VR development: Unity explainer 3 of 8

Send a scene from Unity to the headset.

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Install VRIF and send a VR scene to a Quest 2 headset


Name of explainer:
Install VRIF and send a VR scene to a Quest 2 headset

Creative theme: VR development

Software used: Unity


This is explainer 3 of 8 in this series

This series includes:

  1. Install the Unity hub and Unity LTS
  2. Download Oculus integration, create a new Unity project and set it up for VR
  3. Install VRIF and send a VR scene to a Quest 2 headset
  4. Import a low poly city scene and add a VR camera rig
  5. Edit a 3d object so it can be interacted with in VR
  6. Import and set up animated people to populate the city
  7. Animate a police car to race around the city streets
  8. Add a soundtrack and attach sounds to individual objects

The Software

This series of explainers uses Unity, one of the most popular real-time 3d development environments. It’s used by millions of creators to develop games, create animations and visualisations and even produce short movies. Need inspiration? Check out their showcase.

Unity personal edition is completely free. If you start to make money commercially from your Unity creations you’ll need to upgrade to a paid professional license.

Over the course of eight explainers we’re using Unity and various free and paid assets from the Unity asset store to test a workflow from Unity to a Meta Quest 2 headset, send a city scene to the headset and add objects we can interact with. We go on to add animated people and a speeding police car! Finally, we import an ambient soundtrack and attach sounds to specific objects.

Our city at the end of this series

This is how our city looks at the end of this series. Remember the environment is designed to be experienced in a VR headset and not viewed as a ‘flat’ video!

The pre-requisities

This is an INTERMEDIATE workflow explainer series. We’re starting from scratch so don’t worry if you’ve never used Unity, but you’ll find this series easier to follow if you have basic knowledge of the Unity interface and how to navigate a 3d scene.

If you’re new to IT / computing, this workflow series is not likely to be suitable. To get started with 3d software in a beginner-friendly environment, we recommend the free Tinkercad. See makeuseof for a helpful overview of 3d design and the specialisms available to you.

Why would I do this?

The Unity asset store includes hundreds of VR-ready assets, from low-poly environments like the city we’ll be using to interaction frameworks such as VRIF.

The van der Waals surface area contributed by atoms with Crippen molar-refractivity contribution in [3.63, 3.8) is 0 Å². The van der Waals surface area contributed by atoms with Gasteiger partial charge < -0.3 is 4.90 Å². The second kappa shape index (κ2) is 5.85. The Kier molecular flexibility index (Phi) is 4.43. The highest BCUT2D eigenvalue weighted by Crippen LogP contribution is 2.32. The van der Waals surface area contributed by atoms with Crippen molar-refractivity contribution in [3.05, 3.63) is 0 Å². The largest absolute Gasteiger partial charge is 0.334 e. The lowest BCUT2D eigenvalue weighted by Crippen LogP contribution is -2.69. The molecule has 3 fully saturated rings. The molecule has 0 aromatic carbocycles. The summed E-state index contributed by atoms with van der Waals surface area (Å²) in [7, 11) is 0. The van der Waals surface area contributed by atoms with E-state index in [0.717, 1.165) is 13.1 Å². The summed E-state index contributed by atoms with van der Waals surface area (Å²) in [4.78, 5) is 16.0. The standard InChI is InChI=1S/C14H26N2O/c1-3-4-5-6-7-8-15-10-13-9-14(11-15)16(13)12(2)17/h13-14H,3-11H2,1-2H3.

VRIF includes a VR character controller, giving us an easy way for us to move around in the VR environment without manual set-up or needing to code. It also provides built-in interactions for common functions including opening doors, picking up and throwing objects, climbing and even flying!

VRIF also includes a demo scene ready for us to test in a VR headset – See the images below. Once we’ve got the process working we can go on to send any 3d environment to the headset!

The VRIF demo scene
The VRIF demo scene

Let’s do it!

Click the play icon to watch this video. Subtitles are available – Click the settings cog at the bottom right for options. You can also watch this video full-screen by clicking the full-screen icon at the bottom right.

Good to know

As you learn to navigate scenes in Unity you’ll discover it’s easier to use a ‘proper’ mouse than a laptop trackpad. This applies to most ‘3d’ software. USB and bluetooth wireless mice can be purchased for less than 10 GBP / 10 USD.

It’s worth spending time navigating the VRIF demo scene to see exactly what’s possible! For help with VRIF start with their web wiki.

If you’ve connected a Quest device to your computer but it doesn’t appear in the ‘Run Device’ field (below), start by ensuring you’ve enabled developer mode for the Quest, then check in the headset for messages which may need to be confirmed before the USB connection will work.

If the scene opens in the headset but is the ‘wrong’ scene (E.g. A previous version), check the ‘Scenes In Build’ section.

Where to next?

Remember, this is part of a series of explainers for this software – Join us again for the other explainers in the series 🙂

Notes and updates

There are no notes or advisories at this time. This video explainer was last updated in May 2022. This page was last updated in May 2022.

We at pixels.cool are not responsible for the content of any external webpages or software downloaded from third party sites. Links are included in good faith at the time of writing. All explainer content is compiled in good faith using processes and methods used by the team. Modern software offers users many ways to accomplish a single task, and for reasons of clarity we choose not to refer to multiple options. All computer users should run up to date virus / security software at all times to minimise risks of data loss.

This is number 3 of 8 explainer videos in this series. Make sure you check out the others!